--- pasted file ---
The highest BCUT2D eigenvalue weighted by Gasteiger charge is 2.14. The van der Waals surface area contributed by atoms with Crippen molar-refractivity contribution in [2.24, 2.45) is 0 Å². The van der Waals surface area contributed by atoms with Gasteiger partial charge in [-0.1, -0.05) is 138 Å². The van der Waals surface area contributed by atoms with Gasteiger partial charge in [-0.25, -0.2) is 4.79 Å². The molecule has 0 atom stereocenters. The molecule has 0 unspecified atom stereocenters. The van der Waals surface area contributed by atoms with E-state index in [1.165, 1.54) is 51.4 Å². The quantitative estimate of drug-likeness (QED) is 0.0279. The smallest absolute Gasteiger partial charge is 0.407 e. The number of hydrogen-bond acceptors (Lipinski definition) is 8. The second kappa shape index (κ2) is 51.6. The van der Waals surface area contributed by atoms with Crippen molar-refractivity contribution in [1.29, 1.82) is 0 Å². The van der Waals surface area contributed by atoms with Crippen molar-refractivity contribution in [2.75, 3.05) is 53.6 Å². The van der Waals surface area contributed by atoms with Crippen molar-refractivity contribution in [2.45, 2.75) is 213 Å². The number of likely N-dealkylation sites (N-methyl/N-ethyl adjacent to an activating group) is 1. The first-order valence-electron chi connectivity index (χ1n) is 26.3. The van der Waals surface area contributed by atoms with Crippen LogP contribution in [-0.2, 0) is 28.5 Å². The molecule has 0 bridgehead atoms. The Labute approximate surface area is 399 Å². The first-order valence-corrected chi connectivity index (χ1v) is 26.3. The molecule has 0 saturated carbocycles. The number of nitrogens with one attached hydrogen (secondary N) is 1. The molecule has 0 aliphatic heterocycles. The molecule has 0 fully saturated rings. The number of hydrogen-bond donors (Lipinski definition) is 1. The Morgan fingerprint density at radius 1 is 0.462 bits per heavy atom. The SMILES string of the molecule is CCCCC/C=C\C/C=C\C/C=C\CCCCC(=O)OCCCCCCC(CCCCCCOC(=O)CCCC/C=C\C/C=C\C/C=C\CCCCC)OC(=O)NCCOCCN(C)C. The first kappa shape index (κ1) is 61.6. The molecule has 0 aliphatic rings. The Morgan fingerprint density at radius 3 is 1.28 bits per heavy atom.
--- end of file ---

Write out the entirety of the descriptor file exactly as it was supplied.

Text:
The highest BCUT2D eigenvalue weighted by Gasteiger charge is 2.14. The van der Waals surface area contributed by atoms with Crippen molar-refractivity contribution in [2.24, 2.45) is 0 Å². The van der Waals surface area contributed by atoms with Gasteiger partial charge in [-0.1, -0.05) is 138 Å². The van der Waals surface area contributed by atoms with Gasteiger partial charge in [-0.25, -0.2) is 4.79 Å². The molecule has 0 atom stereocenters. The molecule has 0 unspecified atom stereocenters. The van der Waals surface area contributed by atoms with E-state index in [1.165, 1.54) is 51.4 Å². The quantitative estimate of drug-likeness (QED) is 0.0279. The smallest absolute Gasteiger partial charge is 0.407 e. The number of hydrogen-bond acceptors (Lipinski definition) is 8. The second kappa shape index (κ2) is 51.6. The van der Waals surface area contributed by atoms with Crippen molar-refractivity contribution in [1.29, 1.82) is 0 Å². The van der Waals surface area contributed by atoms with Crippen molar-refractivity contribution in [2.75, 3.05) is 53.6 Å². The van der Waals surface area contributed by atoms with Crippen molar-refractivity contribution in [2.45, 2.75) is 213 Å². The number of likely N-dealkylation sites (N-methyl/N-ethyl adjacent to an activating group) is 1. The first-order valence-electron chi connectivity index (χ1n) is 26.3. The van der Waals surface area contributed by atoms with Crippen LogP contribution in [-0.2, 0) is 28.5 Å². The molecule has 0 bridgehead atoms. The Labute approximate surface area is 399 Å². The first-order valence-corrected chi connectivity index (χ1v) is 26.3. The molecule has 0 saturated carbocycles. The number of nitrogens with one attached hydrogen (secondary N) is 1. The molecule has 0 aliphatic heterocycles. The molecule has 0 fully saturated rings. The number of hydrogen-bond donors (Lipinski definition) is 1. The Morgan fingerprint density at radius 1 is 0.462 bits per heavy atom. The SMILES string of the molecule is CCCCC/C=C\C/C=C\C/C=C\CCCCC(=O)OCCCCCCC(CCCCCCOC(=O)CCCC/C=C\C/C=C\C/C=C\CCCCC)OC(=O)NCCOCCN(C)C. The first kappa shape index (κ1) is 61.6. The molecule has 0 aliphatic rings. The Morgan fingerprint density at radius 3 is 1.28 bits per heavy atom.